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Spokane, Washington  Est. May 19, 1883
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News >  Idaho

Girl Scouts will sell cookies in person as well as online

Natalie Olinger sold 2,438 boxes of Girl Scout cookies from her front yard last year, with her mother Michele Dailey’s help, on the corner of 57th Avenue and Crestline Street in Spokane. This year, the sale starts March 27 and will return to booths at grocery stores.  (Dan Pelle/THESPOKESMAN-REVIEW)
Natalie Olinger sold 2,438 boxes of Girl Scout cookies from her front yard last year, with her mother Michele Dailey’s help, on the corner of 57th Avenue and Crestline Street in Spokane. This year, the sale starts March 27 and will return to booths at grocery stores. (Dan Pelle/THESPOKESMAN-REVIEW)
By Nina Culver THE SPOKESMAN-REVIEW

Last year, the pandemic threw Girl Scout cookie sales into crisis mode as Scouts struggled to sell a warehouse full of cookies with everything shut down. This year, they’re ready, primed with all the lessons they learned.

“There will be in-person booth sales,” said Renee Smock, Chief Operating Officer for the Girl Scouts of Eastern Washington and North Idaho. “This is our normal time of year when girls are collecting orders from family and friends.”

Public cookie sales are scheduled to begin March 26, which is good news for everyone in need of a few boxes of Thin Mints. The Girl Scouts will be returning to the front of grocery stores throughout the area after having to take last year off.

“They’re really excited to have girls come back and sell cookies this year,” she said.

Booth sales will look a little different. The Scouts will be wearing face masks, and there will be large supplies of hand sanitizer. Cleaning protocols will be followed, and the tables will be farther from store entries than before and have fewer girls selling cookies at once.

But there will be other purchasing options as well. Last year, quite a few Girl Scouts were successful in hosting drive-thru events and selling cookies from their own driveways, and that will continue this year.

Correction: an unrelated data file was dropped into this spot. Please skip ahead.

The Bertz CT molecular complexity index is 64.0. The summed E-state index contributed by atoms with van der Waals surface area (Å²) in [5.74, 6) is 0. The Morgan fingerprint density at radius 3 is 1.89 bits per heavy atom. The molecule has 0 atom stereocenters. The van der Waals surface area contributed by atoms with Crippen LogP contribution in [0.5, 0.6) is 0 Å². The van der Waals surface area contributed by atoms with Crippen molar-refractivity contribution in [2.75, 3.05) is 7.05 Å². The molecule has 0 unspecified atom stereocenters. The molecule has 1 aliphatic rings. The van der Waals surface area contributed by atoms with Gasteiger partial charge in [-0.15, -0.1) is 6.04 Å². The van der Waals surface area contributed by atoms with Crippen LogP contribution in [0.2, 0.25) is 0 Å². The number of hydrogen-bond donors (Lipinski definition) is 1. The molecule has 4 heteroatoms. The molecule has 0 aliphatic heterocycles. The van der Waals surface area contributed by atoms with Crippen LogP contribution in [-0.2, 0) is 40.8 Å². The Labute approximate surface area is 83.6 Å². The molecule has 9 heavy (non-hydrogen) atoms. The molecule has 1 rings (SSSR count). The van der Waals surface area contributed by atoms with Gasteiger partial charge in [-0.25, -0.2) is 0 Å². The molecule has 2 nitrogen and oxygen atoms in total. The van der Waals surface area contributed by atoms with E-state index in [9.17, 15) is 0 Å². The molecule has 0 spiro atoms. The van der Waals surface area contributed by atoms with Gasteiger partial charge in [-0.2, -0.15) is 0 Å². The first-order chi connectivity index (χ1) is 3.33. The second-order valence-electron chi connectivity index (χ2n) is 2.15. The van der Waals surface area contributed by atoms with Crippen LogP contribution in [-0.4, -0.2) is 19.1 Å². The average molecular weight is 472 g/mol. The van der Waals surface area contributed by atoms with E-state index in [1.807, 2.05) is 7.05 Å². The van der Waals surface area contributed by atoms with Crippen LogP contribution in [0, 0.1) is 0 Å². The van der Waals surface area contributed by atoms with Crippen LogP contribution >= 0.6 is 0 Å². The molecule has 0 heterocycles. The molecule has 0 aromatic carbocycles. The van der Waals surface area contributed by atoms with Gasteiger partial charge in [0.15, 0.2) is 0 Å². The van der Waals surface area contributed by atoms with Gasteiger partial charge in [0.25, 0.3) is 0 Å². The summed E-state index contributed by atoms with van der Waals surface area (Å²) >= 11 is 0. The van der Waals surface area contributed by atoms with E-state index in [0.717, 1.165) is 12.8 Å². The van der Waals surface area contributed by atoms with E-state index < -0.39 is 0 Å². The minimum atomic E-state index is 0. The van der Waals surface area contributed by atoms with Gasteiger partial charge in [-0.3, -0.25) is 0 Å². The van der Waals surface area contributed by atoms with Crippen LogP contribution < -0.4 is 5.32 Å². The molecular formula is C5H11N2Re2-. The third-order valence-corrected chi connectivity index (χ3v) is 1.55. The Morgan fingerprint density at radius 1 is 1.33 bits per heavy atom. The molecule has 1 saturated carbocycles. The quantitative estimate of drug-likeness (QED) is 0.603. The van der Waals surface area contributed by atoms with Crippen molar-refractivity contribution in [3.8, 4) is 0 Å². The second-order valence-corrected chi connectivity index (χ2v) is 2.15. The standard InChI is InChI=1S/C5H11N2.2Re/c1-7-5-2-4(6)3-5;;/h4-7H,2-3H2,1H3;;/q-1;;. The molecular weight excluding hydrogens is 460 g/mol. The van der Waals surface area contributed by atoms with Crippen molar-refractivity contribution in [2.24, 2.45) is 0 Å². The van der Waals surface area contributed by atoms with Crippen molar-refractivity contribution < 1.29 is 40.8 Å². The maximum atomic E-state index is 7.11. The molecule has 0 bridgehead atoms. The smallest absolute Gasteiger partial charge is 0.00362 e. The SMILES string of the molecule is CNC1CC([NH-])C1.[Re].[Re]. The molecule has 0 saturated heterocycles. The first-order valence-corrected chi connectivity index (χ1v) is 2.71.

“Our girls were incredibly innovative,” Smock said.

The cookies are key to funding Girl Scout programs. A portion of each box sold is given to the seller’s troop, and it’s used for activities that can include trips. A portion also goes to the local conference.

“Cookie sales remain our main revenue source,” Smock said.

Smock said the Girl Scouts are “definitely” among the nonprofit organizations that have taken a funding hit during the pandemic.

“We have less girls selling cookies this year,” she said. “We have fewer members this year.”

The organization usually recruits new members through local schools, most of which have been shut down until recently. Girl Scout troops also can’t meet in person yet, dampening enthusiasm.

“We’ve had a loss in connectivity to our girls,” she said.

Girl Scout Natalie Olinger, who is in eighth grade this year, sold cookies from her front yard last year. Either she, her mom or a fellow Girl Scout would stand on her South Hill street holding a sign to flag down drivers.

“It went very well,” she said. “I sold twice as many cookies last year as I did the year before. Last year, I sold 2,438 boxes.”

It helped that the cookie season was extended a few times to allow girls the best chance to sell all their cookies. Olinger said it was her mother’s idea to sell the cookies at home.

“We’d had the idea of a drive-up cookie booth for a couple years, but there was no reason to do it until last year,” she said.

Her goal this year is to sell 3,000 boxes. She plans to continue selling from her front yard, but she’ll also be selling at a booth at a local store.

“Hopefully between both of those I’ll be able to sell even more cookies,” she said.

One of her goals is to earn “cookie dough” from selling cookies that she can use to attend space camp.

“I thought it sounded really fun,” she said. “Because of COVID it got postponed, postponed.”

Another goal is to earn money for college. For girls in grades seven-12, each box sold adds 50 cents to a college scholarship.

Olinger said her No. 1 seller is Thin Mints, followed by Samoas. Local Girl Scouts CEO Brian Newberry said that’s the case for the entire region.

“It’s the love of chocolate in the Inland Northwest that sustains us,” he said. “This cookie sale is vital to our future.”

Last year, the local conference was one of only five in the country that hadn’t completed their cookie sale before the pandemic hit.

“It’s unfortunate that we’re one of the few councils that have to do this two years in a row,” Newberry said.

One of the improvements made in response to the pandemic was in digital sales, though.

“We are continuing to be very innovative in a digital world,” he said.

Online sales have been steadily increasing since they began three years ago, Smock said. By this time last year, Girl Scouts had sold 13,000 boxes of cookies online compared with 8,000 by this time in 2019. This year, Girl Scouts have sold 32,000 boxes of cookies online so far.

“There’s been a lot of growth there,” she said. “It has become a crucial part of the cookie program due to the pandemic.”

People can visit www.gsewni.org and enter their ZIP code to find a Girl Scout Troop selling cookies in their neighborhood. Cookie enthusiasts can order online and have them shipped to their door. The site also lists local booth sales by ZIP code so people can see where booths are set up for in-person purchases.

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